top of page

The Full Story:
A Short History of the Vortex Theatre


The Vortex has operated continuously since 1976 as a 501(c)3 nonprofit corporation.  Over its forty-eight years, the theatre has created over 500 different productions—averaging 10-11 plays per year—in its intimate black-box facility in Albuquerque. The plays have ranged from Greek and Shakespearean classics to the great works of the modern theatre and original plays written by New Mexico playwrights.


The Vortex Theatre opened its doors in November 1976 with a production of Samuel Beckett’s Waiting for Godot.  The theatre was originally a converted warehouse located on an alley between Vassar and Girard, just south of Central Avenue in the UNM area.  The audience at that inaugural production sat on hastily built benches and floor pillows around a pile of dirt that was used to stage Beckett’s absurdist masterpiece arena-style.


In the months that followed, the theatre produced a feminist review, one-act plays by Pirandello and Chekhov, and a wacky version of Aristophanes The Birds.  In its sixth month, the theatre had its first bona-fide hit, Peter Weiss’s revolutionary Marat/Sade.  Suddenly, crowds of people were standing in the alley trying to get admission to the new theatre. 


In the rest of its first two years, The Vortex staged plays by Eugene O’Neill, Eugene Ionesco, Peter Handke, Fernando Arrabal, Neil Simon, Albuquerque’s own Preston Jones, and Woody Allen.  The rhythm of those months was relentless:  a different show each month with no months off for vacation, the theatre rearranged into a new configuration for each show, and a bank account that managed to keep its head above water.


After two years, none of the original founders—David Richard Jones, Joe Toulouse, and Ron Guillemette—remained on the theatre’s board.  Several generations of theatre managers and board members came and went.  In 1978, the theatre moved to a new location on Buena Vista SE.  The fire marshal threatened on more than one occasion.  Audiences waxed and waned. 


But always the theatre kept its commitment to doing the best and most interesting plays it could find:  classics, moderns, plays fresh from success in New York, new works by local writers, experimental texts from around the world.  With its volunteer staff and unpaid casts and crews, the theatre managed to mount over 300 productions in 38 years of existence.


In 2012, at its annual strategic planning session, the board of the theatre made a commitment to finding a permanent home. After 18 months, an affordable location was found.  Having closed on the building in March 2014, renovation was completed and our first production presented to 4 weeks of sold-out houses in September 2014.  Our board is working to keep the Albuquerque theatre audience intrigued with exciting productions of provocative plays. As Albuquerque’s oldest intimate theatre, The Vortex Theatre looks forward to many years of making drama live.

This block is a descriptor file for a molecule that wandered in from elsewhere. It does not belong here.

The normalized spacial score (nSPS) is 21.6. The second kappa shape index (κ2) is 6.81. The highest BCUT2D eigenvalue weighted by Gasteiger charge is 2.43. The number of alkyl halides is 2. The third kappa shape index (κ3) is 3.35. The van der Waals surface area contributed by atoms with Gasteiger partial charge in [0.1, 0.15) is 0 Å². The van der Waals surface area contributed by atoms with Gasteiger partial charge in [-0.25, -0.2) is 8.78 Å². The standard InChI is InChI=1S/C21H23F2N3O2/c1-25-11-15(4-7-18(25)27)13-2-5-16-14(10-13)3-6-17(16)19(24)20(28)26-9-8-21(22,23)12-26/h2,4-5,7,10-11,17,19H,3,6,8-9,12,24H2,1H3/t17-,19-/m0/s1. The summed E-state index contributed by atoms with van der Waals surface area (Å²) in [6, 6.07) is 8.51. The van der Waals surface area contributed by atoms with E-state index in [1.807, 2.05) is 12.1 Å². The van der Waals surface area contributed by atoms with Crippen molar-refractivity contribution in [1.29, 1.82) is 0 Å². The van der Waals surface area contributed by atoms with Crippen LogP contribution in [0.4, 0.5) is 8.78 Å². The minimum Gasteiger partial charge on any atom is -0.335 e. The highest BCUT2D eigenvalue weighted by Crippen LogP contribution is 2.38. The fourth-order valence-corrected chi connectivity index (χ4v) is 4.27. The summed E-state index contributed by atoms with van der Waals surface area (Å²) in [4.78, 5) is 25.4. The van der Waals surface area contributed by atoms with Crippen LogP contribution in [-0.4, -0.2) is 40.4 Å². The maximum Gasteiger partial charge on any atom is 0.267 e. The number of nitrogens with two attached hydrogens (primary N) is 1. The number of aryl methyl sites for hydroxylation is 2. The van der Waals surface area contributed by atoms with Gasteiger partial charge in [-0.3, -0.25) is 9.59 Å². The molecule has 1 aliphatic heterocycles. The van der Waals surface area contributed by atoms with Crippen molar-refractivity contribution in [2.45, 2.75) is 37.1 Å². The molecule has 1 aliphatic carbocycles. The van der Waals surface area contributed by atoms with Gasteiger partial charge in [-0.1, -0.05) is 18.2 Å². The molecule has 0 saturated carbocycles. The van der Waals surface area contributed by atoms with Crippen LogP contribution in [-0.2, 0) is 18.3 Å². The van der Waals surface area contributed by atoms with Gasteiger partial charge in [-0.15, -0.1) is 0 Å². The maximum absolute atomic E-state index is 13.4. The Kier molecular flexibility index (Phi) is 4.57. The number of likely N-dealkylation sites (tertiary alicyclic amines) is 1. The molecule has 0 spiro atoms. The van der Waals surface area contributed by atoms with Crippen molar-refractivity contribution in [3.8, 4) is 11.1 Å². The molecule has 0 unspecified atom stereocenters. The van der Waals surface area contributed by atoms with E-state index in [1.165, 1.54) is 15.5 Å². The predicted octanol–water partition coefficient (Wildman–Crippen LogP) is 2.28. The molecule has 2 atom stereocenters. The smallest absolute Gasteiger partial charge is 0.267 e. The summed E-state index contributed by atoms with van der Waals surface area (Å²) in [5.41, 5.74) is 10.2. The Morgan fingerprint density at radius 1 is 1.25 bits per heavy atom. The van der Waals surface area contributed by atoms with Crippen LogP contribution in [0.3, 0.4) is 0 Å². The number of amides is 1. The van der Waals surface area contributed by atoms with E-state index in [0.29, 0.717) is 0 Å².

Beginning in 2010, the Vortex specialized in summer Shakespeare shows, beginning with “Will Power,” which ran three shows in repertory in the Buena Vista theatre each summer until 2013, and then “Shakespeare on the Plaza,” a co-production with the City of Albuquerque, in which two plays have run outdoors in Albuquerque Civic Plaza for four weeks each summer.  In 2019, the Shakespeare productions moved to the NM veterans Memorial Park.


At the National Hispanic Cultural Center, since 2010, The Vortex has produced six big-theatre productions of plays by Rudolfo Anaya, including an eight-city tour of his dramatization of Bless Me, Ultima, plus The House on Mango Street by Sandra Cisneros, which broke all records for theatre productions in the 90-seat Wells Fargo Theatre. Our 2019 production was the musical 4 Guys Named Jose in the Bank of America Theatre, directed by Valli Rivera.  All of these programs are examples of the Vortex’s dedication to its mission statement with outreach into Albuquerque and New Mexico communities.


The COVID-19 pandemic shut the theater beginning in March 2020. Generous donations, and federal, state and City of ABQ grants kept the mortgage paid and allowed the development of recorded plays posted on YouTube. The Vortex re-opened in fall 2022 and is slowly re-building audiences with exhilarating productions of Blood Knot, Dracula, Jitney, What the Constitution Means to Me, the world premiere of The Art of Raising Anything and many more classic, contemporary and cutting edge works.

Keep the Vortex alive for another 48 years -
Donate Today!

Let’s Work Together

Get in touch so we can start working together.

  • Facebook
  • Twitter
  • LinkedIn
  • Instagram

Thanks for submitting!

bottom of page